Yesterday, it was supposed to be a wintry mix here, but it was even less of a snow event than Bossy's wad of snow she had earlier this week - it just rained. But while I was sitting there, snarfing a turkey sandwich from Arby's (hold the mayo), I was looking out of my windshield at the front schoolyard, and not noticing the outside, as much as I was noticing the windshield, and the groovy patterns that the rain was making. It looked alomst like something you could do in Photoshop, the patterened blur, so I whipped out my lovely new camera (thank you again and again, my dearest husband!) and took a few shots of it.
What do you think?
Thursday, January 17, 2008
I usually take January off from volunteering; after doing the whole Christmas holidays shuffle that little moms do (I'm mean really- if I wasn't here, Christmas would suck outloud. The husband, lovely man that he is, just doesn't understand how to make magic happen. That is my speciality - making magic.), I'm usually pretty shot and not really wanting to go rub elbows with all the sick little tykes in the worst cold and flu month (tempting,...but, Hell No!). Considering I volunteer in three different classes, every week, during the rest of the school year, I think I can take one month off. But with this third grade class, I just don't have the heart to abandon them for that month.
They have been so adrift, so disjointed for that last month of school before Christmas, that the kids with learning, or focusing issues were frying right before my eyes, and it didn't seem like there was anyone who understood what these kids had been going through. So in an effort to maintain some semblence of continuity for them, I'm still coming every Thursday during January to help out in class.
I'm not so sure the new teacher is really that happy about it. I'm sure its hard to come into a class in the middle of the year, but is that a reason to extinguish all semblence of humor in life? I'm deeply afraid, that in their frantic scraping of the teacher barrel, mid-year, they came up with an old-school, grump of a teacher. She about had a conniption last week, when the kids and I put glitter on our heads (just a teensy bit, mind you - nothing to the amount that was on the floor, and it wasn't my idea to use loose glitter to create a snow look on a picture - I'm all about the kind suspended in glue). We had to make these Snow-ems; snow poems, that frankly, weren't poetry at all, (which vexed me greatly) and then decorate it with the insanity of loose glitter. So we did - and put a bit in our hair, to get the feel and look of snow; you know, for inspiration. Evidently it was perilously close to mutiny, because she lectured them about it after I left. (I'm thinking of a name that starts with B - can you guess it?)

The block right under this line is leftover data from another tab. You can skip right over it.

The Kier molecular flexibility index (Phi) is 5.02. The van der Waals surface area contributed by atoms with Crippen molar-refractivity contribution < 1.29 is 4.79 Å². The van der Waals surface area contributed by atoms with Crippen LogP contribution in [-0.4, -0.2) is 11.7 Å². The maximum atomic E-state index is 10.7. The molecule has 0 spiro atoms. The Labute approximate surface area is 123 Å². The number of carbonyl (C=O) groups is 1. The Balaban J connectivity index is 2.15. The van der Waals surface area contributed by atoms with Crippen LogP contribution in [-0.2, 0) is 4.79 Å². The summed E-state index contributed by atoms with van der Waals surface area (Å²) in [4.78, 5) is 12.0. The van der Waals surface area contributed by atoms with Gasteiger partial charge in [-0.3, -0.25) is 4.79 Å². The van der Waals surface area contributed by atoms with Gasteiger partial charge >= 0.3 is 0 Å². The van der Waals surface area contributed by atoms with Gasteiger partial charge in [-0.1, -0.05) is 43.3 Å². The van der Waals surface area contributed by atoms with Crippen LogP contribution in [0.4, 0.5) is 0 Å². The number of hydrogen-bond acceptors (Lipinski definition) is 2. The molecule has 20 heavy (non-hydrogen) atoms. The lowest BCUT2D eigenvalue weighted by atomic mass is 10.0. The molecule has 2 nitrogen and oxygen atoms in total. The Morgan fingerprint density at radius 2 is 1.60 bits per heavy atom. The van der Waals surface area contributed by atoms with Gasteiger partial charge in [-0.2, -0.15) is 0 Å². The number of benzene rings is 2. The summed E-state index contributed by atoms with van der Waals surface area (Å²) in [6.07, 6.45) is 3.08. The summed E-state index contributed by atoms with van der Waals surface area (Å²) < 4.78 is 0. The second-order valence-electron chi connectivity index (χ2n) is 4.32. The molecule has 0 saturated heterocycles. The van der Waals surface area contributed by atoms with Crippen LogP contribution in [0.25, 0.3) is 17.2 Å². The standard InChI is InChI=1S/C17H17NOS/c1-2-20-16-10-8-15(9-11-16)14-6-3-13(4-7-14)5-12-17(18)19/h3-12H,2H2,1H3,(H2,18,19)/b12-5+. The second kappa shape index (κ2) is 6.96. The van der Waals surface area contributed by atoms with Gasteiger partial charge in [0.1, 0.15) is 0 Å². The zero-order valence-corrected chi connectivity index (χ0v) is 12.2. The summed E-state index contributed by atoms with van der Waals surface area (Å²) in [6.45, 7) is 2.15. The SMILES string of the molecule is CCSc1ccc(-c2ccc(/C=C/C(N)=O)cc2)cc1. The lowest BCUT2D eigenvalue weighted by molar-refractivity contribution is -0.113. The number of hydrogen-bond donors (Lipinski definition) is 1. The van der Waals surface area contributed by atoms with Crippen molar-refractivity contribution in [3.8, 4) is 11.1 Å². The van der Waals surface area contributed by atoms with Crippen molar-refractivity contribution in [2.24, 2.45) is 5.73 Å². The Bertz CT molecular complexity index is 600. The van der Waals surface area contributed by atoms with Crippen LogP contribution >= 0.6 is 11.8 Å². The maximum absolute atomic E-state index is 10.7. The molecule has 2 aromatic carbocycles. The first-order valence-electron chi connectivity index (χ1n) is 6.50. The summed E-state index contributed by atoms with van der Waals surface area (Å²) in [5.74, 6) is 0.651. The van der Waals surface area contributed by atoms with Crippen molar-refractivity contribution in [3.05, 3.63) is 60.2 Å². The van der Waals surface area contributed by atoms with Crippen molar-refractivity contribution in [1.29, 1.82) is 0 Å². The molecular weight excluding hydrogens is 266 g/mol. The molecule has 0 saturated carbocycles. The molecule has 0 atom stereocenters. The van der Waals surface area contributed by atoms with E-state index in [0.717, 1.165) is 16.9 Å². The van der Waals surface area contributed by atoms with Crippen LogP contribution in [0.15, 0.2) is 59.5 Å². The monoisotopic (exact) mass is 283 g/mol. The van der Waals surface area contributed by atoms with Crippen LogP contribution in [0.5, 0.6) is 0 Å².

It's no big news to me that creativity is a dead language in public school - but it's why I go and volunteer. If I can inspire one kid in a class to think outside of the box, to get excited about learning, then its worth the grumpy teacher looks.
Most of the teachers we've had have been wonderfully balanced between disciplined work and making work seem like play, and I knew our luck was going to run out eventually. Well, eventually was this year, evidently.
But enough grousing...I have digressed completely from where I was headed. (Such a change for me - NOT!)
For today's visual appeal, I have put up a few pictures of some of the Furry Herd, as we like to call them. If you didn't know, we run the local chapter of the Temple of Bast - also known as a cat haven - rescuing strays and living in a perpetual fluffdom of fur.
Let me introduce you to them:
This is Princess Feathertail, Feather for short. We like to call her our Norwegian Forest Cat, because she fits the description to a T in the cat book. She showed up a few years ago, a matted fur-covered bag of bones. We took her in, and the next year she gave us a litter of kittens, which was a shock, as we had thought she was spayed, based on her behavior prior to getting knocked up. She is very scraggly in the summer, but in the winter, she gets gloriously fluffy. She is very sweet to her people, and her children, but she's a bit of a diva with the other girl cats (they call it something else, I'm sure - the B word again, perchance?)